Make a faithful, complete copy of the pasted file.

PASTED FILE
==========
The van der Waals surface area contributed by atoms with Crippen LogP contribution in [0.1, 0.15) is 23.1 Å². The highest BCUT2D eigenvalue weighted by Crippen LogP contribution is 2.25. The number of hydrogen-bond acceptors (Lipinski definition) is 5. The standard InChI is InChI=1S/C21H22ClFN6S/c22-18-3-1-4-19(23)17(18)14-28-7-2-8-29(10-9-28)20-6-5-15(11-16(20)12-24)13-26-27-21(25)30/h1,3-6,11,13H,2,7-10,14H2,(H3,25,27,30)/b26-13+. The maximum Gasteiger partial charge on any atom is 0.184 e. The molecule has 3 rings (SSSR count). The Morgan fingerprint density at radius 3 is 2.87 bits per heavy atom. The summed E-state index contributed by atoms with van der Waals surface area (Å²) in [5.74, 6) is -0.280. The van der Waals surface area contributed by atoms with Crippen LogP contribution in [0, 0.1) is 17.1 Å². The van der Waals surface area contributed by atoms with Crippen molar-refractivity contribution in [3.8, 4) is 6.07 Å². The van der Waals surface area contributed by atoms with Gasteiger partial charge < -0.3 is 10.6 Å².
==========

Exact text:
The van der Waals surface area contributed by atoms with Crippen LogP contribution in [0.1, 0.15) is 23.1 Å². The highest BCUT2D eigenvalue weighted by Crippen LogP contribution is 2.25. The number of hydrogen-bond acceptors (Lipinski definition) is 5. The standard InChI is InChI=1S/C21H22ClFN6S/c22-18-3-1-4-19(23)17(18)14-28-7-2-8-29(10-9-28)20-6-5-15(11-16(20)12-24)13-26-27-21(25)30/h1,3-6,11,13H,2,7-10,14H2,(H3,25,27,30)/b26-13+. The maximum Gasteiger partial charge on any atom is 0.184 e. The molecule has 3 rings (SSSR count). The Morgan fingerprint density at radius 3 is 2.87 bits per heavy atom. The summed E-state index contributed by atoms with van der Waals surface area (Å²) in [5.74, 6) is -0.280. The van der Waals surface area contributed by atoms with Crippen LogP contribution in [0, 0.1) is 17.1 Å². The van der Waals surface area contributed by atoms with Crippen molar-refractivity contribution in [3.8, 4) is 6.07 Å². The van der Waals surface area contributed by atoms with Gasteiger partial charge < -0.3 is 10.6 Å².